Why I’m Not Investing in Cryptocurrencies like Bitcoin
In my recent article on our financial resolutions for 2018 I mentioned I did not want to invest in bitcoin, or any other cryptocurrencies, this year.
It’s not because I’m against making money.
It’s not because I don’t see the potential value in blockchains.
And it’s not because I think all cryptocurrencies won’t have any value five years from now.
But there are several reasons why I’d personally be very uncomfortable investing in cryptocurrencies right now, which I’ll outline below.
I don’t have any competitive advantage in determining which cryptocurrencies will ultimately be successful
Bitcoin. Ethereum. Ripple. Litecoin.
I know several of the names.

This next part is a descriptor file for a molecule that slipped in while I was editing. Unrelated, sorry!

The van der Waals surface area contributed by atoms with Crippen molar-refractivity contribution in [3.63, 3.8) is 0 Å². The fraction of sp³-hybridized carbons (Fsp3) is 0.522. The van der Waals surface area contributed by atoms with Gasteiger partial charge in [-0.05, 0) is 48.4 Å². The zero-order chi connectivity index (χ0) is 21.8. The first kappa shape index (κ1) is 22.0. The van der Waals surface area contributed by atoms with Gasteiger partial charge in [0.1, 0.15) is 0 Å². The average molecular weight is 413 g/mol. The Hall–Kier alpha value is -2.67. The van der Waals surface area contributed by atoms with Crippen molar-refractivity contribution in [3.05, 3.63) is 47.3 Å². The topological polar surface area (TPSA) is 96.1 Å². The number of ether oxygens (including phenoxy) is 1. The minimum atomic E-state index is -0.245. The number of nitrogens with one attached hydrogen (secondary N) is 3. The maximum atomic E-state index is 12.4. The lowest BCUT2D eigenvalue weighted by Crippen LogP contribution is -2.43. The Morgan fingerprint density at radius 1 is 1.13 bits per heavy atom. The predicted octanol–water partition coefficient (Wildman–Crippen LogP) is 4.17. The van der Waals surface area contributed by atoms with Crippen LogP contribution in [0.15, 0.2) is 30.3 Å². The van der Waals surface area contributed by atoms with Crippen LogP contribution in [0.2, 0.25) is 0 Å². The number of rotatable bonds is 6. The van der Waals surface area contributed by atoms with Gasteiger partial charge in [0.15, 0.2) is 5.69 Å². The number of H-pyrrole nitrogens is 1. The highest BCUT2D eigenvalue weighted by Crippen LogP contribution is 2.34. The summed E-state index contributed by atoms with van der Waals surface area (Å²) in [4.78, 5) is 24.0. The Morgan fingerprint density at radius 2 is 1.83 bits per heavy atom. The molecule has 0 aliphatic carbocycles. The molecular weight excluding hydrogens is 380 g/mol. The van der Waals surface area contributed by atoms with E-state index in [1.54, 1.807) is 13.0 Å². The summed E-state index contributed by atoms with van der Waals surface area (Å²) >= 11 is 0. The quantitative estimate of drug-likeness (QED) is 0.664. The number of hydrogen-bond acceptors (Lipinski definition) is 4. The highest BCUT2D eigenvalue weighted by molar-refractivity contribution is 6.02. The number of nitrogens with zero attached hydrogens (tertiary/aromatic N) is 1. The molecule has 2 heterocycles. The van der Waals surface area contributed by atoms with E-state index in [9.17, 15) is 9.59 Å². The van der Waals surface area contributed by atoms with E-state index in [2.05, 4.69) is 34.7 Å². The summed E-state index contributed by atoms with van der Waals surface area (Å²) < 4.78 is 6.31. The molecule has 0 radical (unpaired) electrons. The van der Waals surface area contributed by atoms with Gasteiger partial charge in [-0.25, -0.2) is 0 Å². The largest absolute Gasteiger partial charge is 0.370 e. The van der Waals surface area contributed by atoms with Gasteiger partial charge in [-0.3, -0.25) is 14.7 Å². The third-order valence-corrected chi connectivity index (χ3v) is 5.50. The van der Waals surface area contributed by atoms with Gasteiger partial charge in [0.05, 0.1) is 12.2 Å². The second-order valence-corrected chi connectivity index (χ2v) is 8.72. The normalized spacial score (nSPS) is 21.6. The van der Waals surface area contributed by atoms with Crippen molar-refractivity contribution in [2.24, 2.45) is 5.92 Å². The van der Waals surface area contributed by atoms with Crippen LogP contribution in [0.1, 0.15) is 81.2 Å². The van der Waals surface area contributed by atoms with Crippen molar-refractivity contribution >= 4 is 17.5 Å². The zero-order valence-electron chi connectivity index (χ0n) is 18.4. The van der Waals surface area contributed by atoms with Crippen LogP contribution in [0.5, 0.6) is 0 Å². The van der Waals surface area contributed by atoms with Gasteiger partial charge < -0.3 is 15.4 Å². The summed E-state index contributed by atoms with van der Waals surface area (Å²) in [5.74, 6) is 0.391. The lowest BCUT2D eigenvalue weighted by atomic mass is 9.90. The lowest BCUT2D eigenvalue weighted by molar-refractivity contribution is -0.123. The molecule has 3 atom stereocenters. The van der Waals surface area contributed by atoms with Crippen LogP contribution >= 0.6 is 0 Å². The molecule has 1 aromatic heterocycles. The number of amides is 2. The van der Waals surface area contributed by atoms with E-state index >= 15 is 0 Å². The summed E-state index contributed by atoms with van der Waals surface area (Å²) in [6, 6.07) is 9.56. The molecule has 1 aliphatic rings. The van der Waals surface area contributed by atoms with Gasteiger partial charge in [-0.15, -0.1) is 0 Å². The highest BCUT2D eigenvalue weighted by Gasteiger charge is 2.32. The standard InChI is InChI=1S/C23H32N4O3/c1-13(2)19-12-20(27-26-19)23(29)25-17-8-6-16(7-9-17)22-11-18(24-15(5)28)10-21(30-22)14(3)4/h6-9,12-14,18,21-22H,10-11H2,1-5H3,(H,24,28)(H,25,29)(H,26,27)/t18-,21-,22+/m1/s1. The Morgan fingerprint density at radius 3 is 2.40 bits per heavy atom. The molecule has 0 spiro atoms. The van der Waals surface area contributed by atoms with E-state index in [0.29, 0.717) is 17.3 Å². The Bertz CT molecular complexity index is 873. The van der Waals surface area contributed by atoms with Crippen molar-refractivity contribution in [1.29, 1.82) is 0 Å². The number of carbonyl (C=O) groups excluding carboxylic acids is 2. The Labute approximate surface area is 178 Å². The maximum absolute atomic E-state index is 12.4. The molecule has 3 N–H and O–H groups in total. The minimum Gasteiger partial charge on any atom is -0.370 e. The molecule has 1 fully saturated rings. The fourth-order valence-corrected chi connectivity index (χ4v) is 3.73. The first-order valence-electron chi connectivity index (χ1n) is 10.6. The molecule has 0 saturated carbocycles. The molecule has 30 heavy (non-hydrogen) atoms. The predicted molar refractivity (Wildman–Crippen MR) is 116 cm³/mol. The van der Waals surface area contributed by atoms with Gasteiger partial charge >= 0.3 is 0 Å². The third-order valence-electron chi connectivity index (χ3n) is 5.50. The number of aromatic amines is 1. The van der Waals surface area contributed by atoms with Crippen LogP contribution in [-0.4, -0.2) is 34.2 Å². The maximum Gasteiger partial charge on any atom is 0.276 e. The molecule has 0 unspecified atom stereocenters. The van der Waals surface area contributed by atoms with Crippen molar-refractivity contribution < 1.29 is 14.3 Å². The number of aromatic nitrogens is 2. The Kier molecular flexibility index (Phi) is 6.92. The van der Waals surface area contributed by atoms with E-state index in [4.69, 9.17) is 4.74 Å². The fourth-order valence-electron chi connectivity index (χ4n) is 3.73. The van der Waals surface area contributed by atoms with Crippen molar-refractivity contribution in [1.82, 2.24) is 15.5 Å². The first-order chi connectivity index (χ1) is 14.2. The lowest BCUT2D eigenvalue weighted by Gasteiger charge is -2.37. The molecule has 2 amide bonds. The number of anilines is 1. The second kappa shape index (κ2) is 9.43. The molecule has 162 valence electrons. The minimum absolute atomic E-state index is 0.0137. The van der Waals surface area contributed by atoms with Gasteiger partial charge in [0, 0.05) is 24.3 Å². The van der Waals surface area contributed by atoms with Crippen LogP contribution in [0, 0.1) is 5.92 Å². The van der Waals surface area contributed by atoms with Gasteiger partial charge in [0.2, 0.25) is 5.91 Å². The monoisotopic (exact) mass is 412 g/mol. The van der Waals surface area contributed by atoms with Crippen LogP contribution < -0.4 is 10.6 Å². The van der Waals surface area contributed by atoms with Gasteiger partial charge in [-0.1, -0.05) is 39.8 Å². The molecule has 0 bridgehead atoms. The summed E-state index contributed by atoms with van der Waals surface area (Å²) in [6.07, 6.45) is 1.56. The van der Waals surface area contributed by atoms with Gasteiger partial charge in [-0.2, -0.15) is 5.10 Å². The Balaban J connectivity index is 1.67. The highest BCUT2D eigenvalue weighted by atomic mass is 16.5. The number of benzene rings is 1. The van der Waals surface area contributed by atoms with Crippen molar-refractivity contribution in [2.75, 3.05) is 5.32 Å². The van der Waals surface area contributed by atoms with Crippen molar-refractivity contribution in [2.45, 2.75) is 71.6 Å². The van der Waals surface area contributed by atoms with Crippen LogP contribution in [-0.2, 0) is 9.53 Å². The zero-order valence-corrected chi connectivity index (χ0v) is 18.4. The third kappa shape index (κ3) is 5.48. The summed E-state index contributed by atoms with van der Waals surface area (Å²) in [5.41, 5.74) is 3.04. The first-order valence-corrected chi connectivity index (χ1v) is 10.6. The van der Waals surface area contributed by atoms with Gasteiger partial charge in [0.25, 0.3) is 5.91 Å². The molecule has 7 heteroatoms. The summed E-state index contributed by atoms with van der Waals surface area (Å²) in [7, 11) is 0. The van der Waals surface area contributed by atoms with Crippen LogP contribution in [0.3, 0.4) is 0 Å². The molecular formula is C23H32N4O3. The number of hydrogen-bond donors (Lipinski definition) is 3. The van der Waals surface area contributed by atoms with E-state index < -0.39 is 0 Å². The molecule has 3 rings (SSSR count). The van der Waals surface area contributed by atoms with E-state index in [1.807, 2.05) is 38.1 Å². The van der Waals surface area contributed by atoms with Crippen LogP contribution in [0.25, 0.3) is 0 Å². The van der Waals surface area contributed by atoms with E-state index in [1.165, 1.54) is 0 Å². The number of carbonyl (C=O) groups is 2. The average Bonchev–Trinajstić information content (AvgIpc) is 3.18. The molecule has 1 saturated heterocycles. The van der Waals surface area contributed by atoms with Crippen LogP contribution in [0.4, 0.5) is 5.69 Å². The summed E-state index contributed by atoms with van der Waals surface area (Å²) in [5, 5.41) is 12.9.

But I don’t know what makes one better than another. And right now, I don’t have time to do the research to figure it out.
If I was confident all of the digital currencies would ultimately be successful, making sure I was in one of the right ones wouldn’t be imperative.
But twenty years ago, when I was browsing the Internet with Netscape Navigator, searching and consuming content via Lycos, and connecting to the world through Prodigy – all on my Gateway 2000 desktop computer, by the way – I probably would have assumed all of those companies would be major players for many years to come.
Technology changes fast. There have been many new initial coin offerings (ICOs) over the past year.
Which one will be the most valuable in five years? I don’t know.
Which will be essentially worthless in five years? I don’t know the answer to that either.
But I’d be willing to bet that some of them will be worthless in the future. With around three dozen cryptocurrencies currently having market caps of at least $1 billion according to coinmarketcap.com, there’s a lot of money to be lost by investing now in the eventual losers.
The recent frenzy is reminiscent of the dot.com bubble
Nothing seems to get cryptocurrency investors more fired up than hearing the word bubble.